26 May 2011

Capsule Reviews of Three New Studies of Innovation

Three news studies of the benefits of innovation policy have crossed my desk in the past few days.  In general I have problems with such studies, and more accurately how they are used, because they often reduce innovation to a pipeline metaphor.  The pipeline has federal dollars inserted in one end and -- after some magic occurs inside the pipeline -- from the other emerge the fruits of innovation, such as computer technologies, medicine, green energy and so on.

To understand innovation requires getting a handle on the processes that translate investments into desired outcomes, which inevitably is much more complicated than any pipeline. 

The first study is from McKinsey (PDF) and is on the role of the internet in the global economy.  The report has some fascinating data on the role of the internet in 13 different countries around the world, but its most important contribution is its assessment of those factors that contribute to economic growth via the internet.  Among these are human capital, infrastructure, a favorable business environment and financial capital.  Governments have a role to play in each of these areas.

The second study comes from a group called United for Medical Research (PDF) and is focused on evaluating the economic consequences of government spending through the National Institutes of Health.  This study is much more a "pipeline" study with a focus on funding to NIH and various correlates of economic consequences with only a bit of hand-waving at mechanisms of innovation.

The third report comes from Batelle (PDF) and is focused on the economic and functional consequences of the Human Genome Project.  While the report has much valuable information about technologies, processes and outcomes related to the HGP, it is thin (remarkably so) on the public and private context which enabled such outcomes, lending itself to a "pipeline" interpretation.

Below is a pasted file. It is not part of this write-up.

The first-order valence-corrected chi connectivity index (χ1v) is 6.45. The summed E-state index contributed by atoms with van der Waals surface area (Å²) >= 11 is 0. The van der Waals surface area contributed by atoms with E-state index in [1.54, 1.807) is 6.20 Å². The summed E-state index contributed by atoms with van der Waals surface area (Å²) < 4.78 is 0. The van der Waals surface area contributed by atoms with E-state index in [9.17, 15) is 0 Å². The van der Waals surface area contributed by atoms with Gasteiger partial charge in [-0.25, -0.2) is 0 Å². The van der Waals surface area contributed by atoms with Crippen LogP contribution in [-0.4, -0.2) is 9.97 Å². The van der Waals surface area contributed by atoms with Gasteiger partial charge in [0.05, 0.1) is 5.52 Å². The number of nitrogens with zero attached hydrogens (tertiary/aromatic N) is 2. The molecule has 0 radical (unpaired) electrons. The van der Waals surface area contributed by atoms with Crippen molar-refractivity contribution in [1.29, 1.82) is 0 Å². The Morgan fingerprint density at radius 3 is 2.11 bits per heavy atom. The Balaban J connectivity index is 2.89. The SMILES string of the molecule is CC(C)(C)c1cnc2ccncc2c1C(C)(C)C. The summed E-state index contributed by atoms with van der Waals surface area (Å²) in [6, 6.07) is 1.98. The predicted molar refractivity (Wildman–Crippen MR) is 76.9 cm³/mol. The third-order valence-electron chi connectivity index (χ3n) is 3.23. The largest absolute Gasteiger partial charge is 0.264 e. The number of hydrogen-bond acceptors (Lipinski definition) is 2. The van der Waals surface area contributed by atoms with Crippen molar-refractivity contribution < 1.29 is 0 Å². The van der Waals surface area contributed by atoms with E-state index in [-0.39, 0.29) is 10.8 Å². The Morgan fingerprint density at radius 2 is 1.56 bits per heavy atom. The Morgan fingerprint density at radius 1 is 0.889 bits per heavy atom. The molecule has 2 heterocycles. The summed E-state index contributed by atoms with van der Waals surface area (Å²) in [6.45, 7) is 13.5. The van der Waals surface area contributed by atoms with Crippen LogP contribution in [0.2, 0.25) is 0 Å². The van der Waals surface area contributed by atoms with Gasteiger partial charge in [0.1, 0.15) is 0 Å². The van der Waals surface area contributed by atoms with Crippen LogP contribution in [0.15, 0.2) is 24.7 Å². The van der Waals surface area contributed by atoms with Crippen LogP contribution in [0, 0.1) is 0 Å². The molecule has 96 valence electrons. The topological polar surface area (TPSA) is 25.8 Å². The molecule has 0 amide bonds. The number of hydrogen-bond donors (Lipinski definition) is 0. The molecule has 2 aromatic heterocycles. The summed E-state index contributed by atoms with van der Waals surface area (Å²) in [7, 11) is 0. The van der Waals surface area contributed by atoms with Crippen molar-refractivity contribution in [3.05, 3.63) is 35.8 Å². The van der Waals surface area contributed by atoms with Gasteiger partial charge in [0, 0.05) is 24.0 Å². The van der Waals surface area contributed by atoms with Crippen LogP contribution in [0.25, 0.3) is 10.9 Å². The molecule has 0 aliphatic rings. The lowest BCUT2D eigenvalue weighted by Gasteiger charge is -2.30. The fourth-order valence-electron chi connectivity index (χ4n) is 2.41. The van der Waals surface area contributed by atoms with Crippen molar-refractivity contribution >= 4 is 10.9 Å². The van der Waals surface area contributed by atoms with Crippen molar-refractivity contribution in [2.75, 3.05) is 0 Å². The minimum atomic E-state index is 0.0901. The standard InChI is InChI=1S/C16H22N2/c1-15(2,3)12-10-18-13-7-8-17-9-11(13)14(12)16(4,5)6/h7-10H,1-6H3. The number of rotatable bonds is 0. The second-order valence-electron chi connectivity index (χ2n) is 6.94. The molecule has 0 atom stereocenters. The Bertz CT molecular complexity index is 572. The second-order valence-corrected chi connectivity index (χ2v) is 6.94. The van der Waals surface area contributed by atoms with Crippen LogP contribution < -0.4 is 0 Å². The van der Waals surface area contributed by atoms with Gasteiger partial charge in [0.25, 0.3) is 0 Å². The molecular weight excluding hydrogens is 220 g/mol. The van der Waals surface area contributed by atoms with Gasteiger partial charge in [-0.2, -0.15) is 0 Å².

It seems to me that the McKinsey report is far more focused on providing information that might be useful in thinking about innovation policies, whereas the UMR and Batelle studies seem aimed at providing simple justifications for more federal funding for R&D.  Innovation policies however are far more than money spent on R&D.


  1. Are there any books you would recommend comparing the effectiveness of different setups for innovation?

    Has anyone systematically compared the effectiveness of grants to Universities against setting up large permanent research places like NIH and even giving out prizes for achieving specific goals?

  2. Also important is how research is regulated. Many an Institutional Review Board has drifted from its original objective of protecting human subjects to preventing the institution from ever getting sued. Productivity has been adversely affected.